Desperate times call for desperate measures. Is there no hope at all that we have to resort to the restoration of the death penalty?
The Philippines is a nation of religious people. Christian account for 94% of the population (with 86% Catholics). We also have Muslims accounting for 4% of the population. The last 2% includes practitioners of Buddhism, Taoism, and Confucianism.
On religious basis alone, you’d think that everyone here would oppose the death penalty. But polls conducted by Inquirer showed otherwise.
POLL: Bring back the Death Penalty in the Philippines? #Duterte #capitalpunishment #VotePH2016
— Inquirer (@inquirerdotnet) May 16, 2016
Duterte Wants Death Penalty Restored
Republic Act No. 7659 or the Death Penalty Law is currently suspended since 2006. But as of today, it appears that the restoration of the death penalty has a high chance of becoming a reality. Even if the congress decided to defer the approval to early next year, it looks like a done deal.
The heinous crimes covered by the bill includes:
2. Qualified piracy
3. Qualified bribery
7. Kidnapping and serious illegal detention
8. Robbery with violence
9. Destructive arson
12. Importation of dangerous drugs and paraphernalia
13. Sale, trading, distribution, and transportation of dangerous drugs, maintenance of a drug den. Manufacturing of dangerous drugs and cultivation or culture of plants classified as dangerous drugs.
Since the election campaign started, Rodrigo Duterte has been vocal and clear. He wants the death penalty restored.
Of course, human rights groups are opposing the restoration of capital punishment.
In a letter to the Philippine Congress, Brads Adams of Human Rights Watch had this to say:
“There is no evidence of the effectiveness of the death penalty in deterring the use, cultivation, manufacturing, and trafficking of drugs.”
Deterrent or Punishment?
What is the purpose of the death penalty? It is my impression that there are two arguments used against restoring the death penalty.
One is that it has not proven to be an effective deterrent to heinous crimes. Another is that the criminal justice system is not reliable. In both cases, I have to agree. But does that mean I am opposing the death penalty?
Critics of Duterte say his administration has been imposing death on the streets. There are almost 6,000 people killed since July 1, victims of extrajudicial killings.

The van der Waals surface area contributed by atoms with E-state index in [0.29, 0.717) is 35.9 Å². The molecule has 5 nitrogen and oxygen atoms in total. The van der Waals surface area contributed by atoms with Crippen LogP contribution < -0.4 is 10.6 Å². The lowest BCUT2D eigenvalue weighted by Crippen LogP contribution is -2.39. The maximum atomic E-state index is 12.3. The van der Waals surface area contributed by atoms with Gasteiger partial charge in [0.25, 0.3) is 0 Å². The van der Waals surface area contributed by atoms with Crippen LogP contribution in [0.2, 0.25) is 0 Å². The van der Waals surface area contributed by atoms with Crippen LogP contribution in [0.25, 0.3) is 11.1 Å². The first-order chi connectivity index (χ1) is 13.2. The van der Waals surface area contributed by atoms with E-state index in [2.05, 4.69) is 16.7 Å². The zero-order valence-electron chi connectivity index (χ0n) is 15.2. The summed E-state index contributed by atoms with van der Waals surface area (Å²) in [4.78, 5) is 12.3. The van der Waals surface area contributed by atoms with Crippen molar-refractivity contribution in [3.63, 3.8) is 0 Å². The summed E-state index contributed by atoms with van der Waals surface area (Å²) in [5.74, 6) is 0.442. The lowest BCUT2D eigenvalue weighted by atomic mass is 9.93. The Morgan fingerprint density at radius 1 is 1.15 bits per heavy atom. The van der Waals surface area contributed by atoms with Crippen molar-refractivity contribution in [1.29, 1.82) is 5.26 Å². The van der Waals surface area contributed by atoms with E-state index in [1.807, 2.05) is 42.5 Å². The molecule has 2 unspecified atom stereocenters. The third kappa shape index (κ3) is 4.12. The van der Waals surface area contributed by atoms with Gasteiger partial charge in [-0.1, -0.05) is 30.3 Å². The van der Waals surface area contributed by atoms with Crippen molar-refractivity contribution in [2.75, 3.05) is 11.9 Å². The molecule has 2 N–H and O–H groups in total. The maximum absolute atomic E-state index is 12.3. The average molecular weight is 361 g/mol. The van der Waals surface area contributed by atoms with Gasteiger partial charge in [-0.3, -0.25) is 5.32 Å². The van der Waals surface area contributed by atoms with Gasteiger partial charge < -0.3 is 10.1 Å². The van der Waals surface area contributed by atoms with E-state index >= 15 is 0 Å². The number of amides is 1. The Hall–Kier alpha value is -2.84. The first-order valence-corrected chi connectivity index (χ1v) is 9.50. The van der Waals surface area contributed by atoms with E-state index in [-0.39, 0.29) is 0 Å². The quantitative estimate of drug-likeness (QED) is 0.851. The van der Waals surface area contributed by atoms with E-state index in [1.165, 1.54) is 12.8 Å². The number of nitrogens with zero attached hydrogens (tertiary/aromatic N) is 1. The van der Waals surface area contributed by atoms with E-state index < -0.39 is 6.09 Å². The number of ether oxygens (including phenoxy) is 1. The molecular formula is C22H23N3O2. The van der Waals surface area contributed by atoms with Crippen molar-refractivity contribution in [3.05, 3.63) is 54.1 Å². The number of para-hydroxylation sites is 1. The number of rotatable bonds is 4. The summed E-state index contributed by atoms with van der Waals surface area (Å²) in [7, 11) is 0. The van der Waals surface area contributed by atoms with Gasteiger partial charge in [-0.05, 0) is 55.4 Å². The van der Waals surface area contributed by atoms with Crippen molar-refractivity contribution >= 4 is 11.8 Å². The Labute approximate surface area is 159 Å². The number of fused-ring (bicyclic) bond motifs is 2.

If there are already that many people executed, do we still need the death penalty? To be fair, I believe not all the killings were a result of summary executions. Even so, the numbers are staggering.
Steve Chao gives us an inside look into Rodrigo Duterte in this video from Al Jazeera.
At no time in the history of the Philippines were there so many polarizing issues as it is today. Although there are other important issues, the war on drugs and summary executions are on top.
When I look at the list of heinous crimes from the comfort of my home, it’s easy to pick one side over the other. Let’s take murder, for instance. From the word, itself, a murder is a murder. But what makes one different from another is the manner.
And let me tell you this too, it is the intention of the murder that sometimes no sane person could comprehend.
I can see the merits of the arguments of those who oppose the death penalty. It’s true. Even with the death penalty, that does not mean crime is not going to happen. And what about wrongful convictions, especially when sentenced to die?
The Worst Pedophile in History
Everything changed after the arrest and the horrors of what he had done became known. Peter Scully might as well be the worst pedophile ever.
Peter directed a video (Daisy’s Destruction) involving child sex and torture. His victims were young children including an 18-month old baby. Then he sells the video on the dark web for thousands of dollars to customers in USA and Europe. Police working the case describes the film as the most disturbing and horrifying video ever created.
I have never seen the video myself and I sure hope the authorities are taking it down wherever it appears. From what I understand, the acts in the video are too brutal to even describe in words.
Here is Tara Brown’s report on the manhunt for Peter Scully.
A series of crimes that are beyond comprehension and you have people crying for the death penalty. This man deserves no pity. If you watched the video, this fuck has all but admitted to his crimes. And he still pleads NOT GUILTY, which means the victims need to testify in court.
Horrors and Hope
With a polarizing issue, such as the restoration of the death penalty, it is hope, or the lack of, that becomes the deciding factor. Everything else takes a backseat. One could argue for and against the merits of imposing death. But like religion, it’s a never-ending debate.
We all understand that mistakes can happen and people do deserve a second chance. But what if the mistake is something so horrific that we, who hear whispers about it, becomes tormented?